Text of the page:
Notification proxies (Was: possible excessive proxy invariants for Object.keys/etc??)

Tom Van Cutsem at
Sun Dec 2 08:40:44 PST 2012

2012/11/29 Dean Tribble <dtribble at>

> As a general point, I encourage you to look for other inspiration than
> CLOS MOP for doign proxies (whose mother was really InterlispD). Meta-level
> access deeply impacts security,maintainability,
> reliability, understandability, etc. The tighter and more structured you
> can make your meta-level access, the easier it will be to to implement,
> use, and maintain (e.g., both coroutines and downward functions are more
> understandable, easier to implement, easier to secure, etc. than general
> continuations and call-cc).

I agree (side note: the CLOS MOP didn't form a direct inspiration for JS
proxies, although I'm probably influenced by having studied it).

>> CLOS method combinations allow a composer to distinguish between
>> "before", "after" and "around"-style composition:
>> - "before"-style wrapping gives you only the ability to get notified
>> before an operation happens. You can abort, but not change, the result of
>> the operation. This is what notification-proxies offer.
> You *can* change the result of the operation. You do so by modifying the
> state before the operation proceeds, of course. You could also extend the
> notification support to notify after so you could clenup (avoiding a
> callback hack).

Indeed. I think notification proxies would benefit from both before + after
notification so any cleanup of virtual properties can be done directly.

That just leaves the thorny issue that for virtual object abstractions,
having to "set-up" the target in a before-handler and "clean-up" the target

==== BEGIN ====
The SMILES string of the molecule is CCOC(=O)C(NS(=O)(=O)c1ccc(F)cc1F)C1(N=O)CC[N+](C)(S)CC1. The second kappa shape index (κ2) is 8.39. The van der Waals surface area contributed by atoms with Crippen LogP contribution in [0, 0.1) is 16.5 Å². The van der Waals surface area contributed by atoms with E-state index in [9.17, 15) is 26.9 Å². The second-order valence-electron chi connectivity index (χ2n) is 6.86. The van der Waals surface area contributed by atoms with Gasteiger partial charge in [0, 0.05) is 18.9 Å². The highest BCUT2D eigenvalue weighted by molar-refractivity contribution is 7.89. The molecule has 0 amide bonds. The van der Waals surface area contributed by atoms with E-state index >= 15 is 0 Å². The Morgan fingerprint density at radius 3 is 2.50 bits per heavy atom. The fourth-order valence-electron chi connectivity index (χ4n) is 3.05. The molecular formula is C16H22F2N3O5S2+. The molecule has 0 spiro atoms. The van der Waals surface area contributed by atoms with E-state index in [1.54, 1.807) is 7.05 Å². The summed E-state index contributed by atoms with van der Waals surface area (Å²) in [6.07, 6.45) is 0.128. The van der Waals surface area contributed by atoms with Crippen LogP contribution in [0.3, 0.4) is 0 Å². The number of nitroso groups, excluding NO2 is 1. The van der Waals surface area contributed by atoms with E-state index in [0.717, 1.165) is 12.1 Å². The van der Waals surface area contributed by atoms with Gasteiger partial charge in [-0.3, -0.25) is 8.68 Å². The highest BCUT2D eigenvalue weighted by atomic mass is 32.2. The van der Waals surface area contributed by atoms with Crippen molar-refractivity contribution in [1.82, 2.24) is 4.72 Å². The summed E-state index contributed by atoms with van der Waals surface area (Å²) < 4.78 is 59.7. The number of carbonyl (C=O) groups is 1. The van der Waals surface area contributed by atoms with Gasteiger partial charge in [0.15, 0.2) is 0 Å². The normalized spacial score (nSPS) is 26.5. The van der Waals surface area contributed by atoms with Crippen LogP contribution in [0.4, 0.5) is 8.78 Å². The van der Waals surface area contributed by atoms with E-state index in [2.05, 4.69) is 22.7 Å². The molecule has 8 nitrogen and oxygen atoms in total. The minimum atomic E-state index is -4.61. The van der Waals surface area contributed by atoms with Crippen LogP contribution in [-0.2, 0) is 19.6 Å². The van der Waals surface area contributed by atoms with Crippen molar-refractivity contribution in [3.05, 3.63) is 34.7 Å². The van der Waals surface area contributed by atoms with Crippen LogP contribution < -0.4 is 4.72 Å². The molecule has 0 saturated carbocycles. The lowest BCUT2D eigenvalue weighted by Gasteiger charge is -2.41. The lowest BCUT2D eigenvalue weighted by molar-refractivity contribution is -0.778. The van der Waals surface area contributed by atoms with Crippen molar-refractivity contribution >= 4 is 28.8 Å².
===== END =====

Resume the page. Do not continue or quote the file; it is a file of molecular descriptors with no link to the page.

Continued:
in an after-handler is really a very indirect way of expressing the
abstraction, especially if the proxy doesn't need to virtualize any

>> - "after"-style wrapping allows you to get notified of an operation
>> after-the-fact. Depending on the API, the "after"-wrapper may or may not
>> get to see the outcome of the operation, and may or may not change the
>> final outcome passed on to clients.
>> - "around"-style wrapping is the most general and allows the composer to
>> decide if and when to forward, and what result to return. It subsumes
>> before/after wrapping. This is what direct proxies currently provide.
> It does not subsume before/after wrapping, because it loses the integrity
> of before/after (e.g., the wrapper can lie and cheat, where the before and
> after cannot).  That may be worth it, but it is substantially different.

You're right, around doesn't subsume before+after in that regard. Thanks
for clarifying.

> Another variant is the "differential" version:  the "differential" trap is
> like a notification, but it can also return virtual additions (or an
> iterator of additions).  The proxy then invokes the primitive on the
> target, and appends (with de-dupping, etc.) the virtual additions. This
> allows the simple case to just use hte target, but also allows all of
> Allen's additional cases.

> As far as I can tell, virtual object abstractions like remote/persistent
>> objects require "around"-style wrapping, because there's otherwise no
>> meaningful target to automatically forward to.
> I thought the target in that case is an internal object to represent or
> reify the meta-state of the remote or persistent object. I think that still
> makes sense in both the persistent object and remote object cases.

It does. It just feels awkward, after having been able to express these
abstractions more directly with the current Proxy API for so long.

>> Here's a list of use cases that I frequently have in mind when thinking
>> about proxies, categorized according to whether the use case requires
>> before/after/around wrapping:
>> Virtual objects, hence "around"-style:
>> - self-hosting "exotic" objects such as Date, Array (i.e. self-host an
>> ES5/ES6 environment)
>> - self-hosting DOM/WebIDL objects such as NodeList
> I should note that I'm not advocating a notification-only style for all
> your proxy needs; having get operations able to generate virtual results
> makes lots of sense. I primary suggest it for operations that are currently
> implemented by the system (i.e., user code cannot normally intervene) and
> that might be relied on for security-relevant behavior. wrapping return
> results of user operations in a proxy makes perfect sense to me.

It's hard to force the two different use cases (wrapping vs virtual
objects) into a single API. I don't have a good answer yet on how to
resolve the trade-offs.

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